As I finished reading Civility: The Twenty-Five Rules of Considerate Conduct by P.M. Forni, I thought back on the lessons in good manners my parents taught me as a child. Looking at modern life today, I’m convinced it’s the little everyday habits that really can make our world a better place to live. And how easy they are to forget.
My own modern life is an example – one that has me living in New York or Los Angeles in any given week, pursuing a demanding career. I admit, I’ve forgotten about using manners that were once very familiar.
Learning to say please, thank you and excuse me early on does not ensure we’ll keep saying them.
We live in a society that encourages material gain, ambition, and dog-eat-dog individualism. We celebrate and admire people who are aggressive and abrasive if they’re good at making money. It’s tempting to believe that getting the right things, having outward beauty and keeping toned at the gym is the road to happiness. There’s nothing wrong with ambition and single-minded focus on reaching goals in life. But what is the cost – if we simply become self-absorbed and forget about the needs of others in the world and in the places around us?
Why have we forgotten about good manners?
Lately, when I’ve gone to the gym, I’ve been doing a little informal behavior study. When opening the door for someone, I’ve counted how many times I hear “thank you.” About 20% of the time, there’s no sign at all that the person has even noticed the courtesy. No word of thanks, no gesture or acknowledgment of any kind. It’s like they didn’t see that another person did anything for them at all.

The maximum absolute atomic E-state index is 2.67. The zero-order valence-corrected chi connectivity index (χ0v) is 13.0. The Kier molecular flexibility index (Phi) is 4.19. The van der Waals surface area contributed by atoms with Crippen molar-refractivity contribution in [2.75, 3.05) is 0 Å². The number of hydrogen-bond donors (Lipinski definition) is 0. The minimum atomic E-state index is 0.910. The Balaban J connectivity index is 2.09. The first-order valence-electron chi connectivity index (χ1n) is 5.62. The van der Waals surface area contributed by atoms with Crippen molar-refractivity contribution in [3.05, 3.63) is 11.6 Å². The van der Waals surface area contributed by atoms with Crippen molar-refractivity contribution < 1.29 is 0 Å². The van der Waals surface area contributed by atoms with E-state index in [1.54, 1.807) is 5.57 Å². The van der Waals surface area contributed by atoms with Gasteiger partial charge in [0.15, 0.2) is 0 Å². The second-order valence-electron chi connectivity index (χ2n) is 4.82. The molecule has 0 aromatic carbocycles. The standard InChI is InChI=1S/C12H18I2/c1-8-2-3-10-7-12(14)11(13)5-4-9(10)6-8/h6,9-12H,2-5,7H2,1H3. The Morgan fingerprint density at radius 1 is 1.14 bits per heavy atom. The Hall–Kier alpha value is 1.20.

As I’m walking in New York or taking the subway, it seems most people are okay about pushing past someone they’ve jostled or bumped into. They’re in a rush; it’s fine to just keep going on your way. Once they’ve got the earpieces plugged into a phone or PDA, it’s like they’re in their own personal world. It’s a space without concern or mindfulness of other people.
Try a different approach to daily living.
I want to offer a different way to approach modern life. Starting right now, think about each person around you as a person like you or me – with good days, bad days, hopes, wants, and dreams. Try to show somehow that you see this other person exists. This isn’t about intruding or starting unwanted conversation. It’s about doing something that signals: “I see you.” Stop and hold a door; offer a smile; let someone else go ahead of you in traffic.
It’s a little sign that can make another a person feel special, if only for a moment, and spark the urge to do the same for someone else.
Let’s spread good will.
Forni’s book has me rethinking and practicing more basic courtesies. I do feel more encouraged and happier. I’m feeling the rewards of “think globally – act locally.” Try it for yourself – let’s make today better by sharing a please, excuse me or thank you to make the world a friendlier place.
A different version of Please, Excuse Me, and Thank You appears in a series by Lloyd Princeton published by The Epoch Times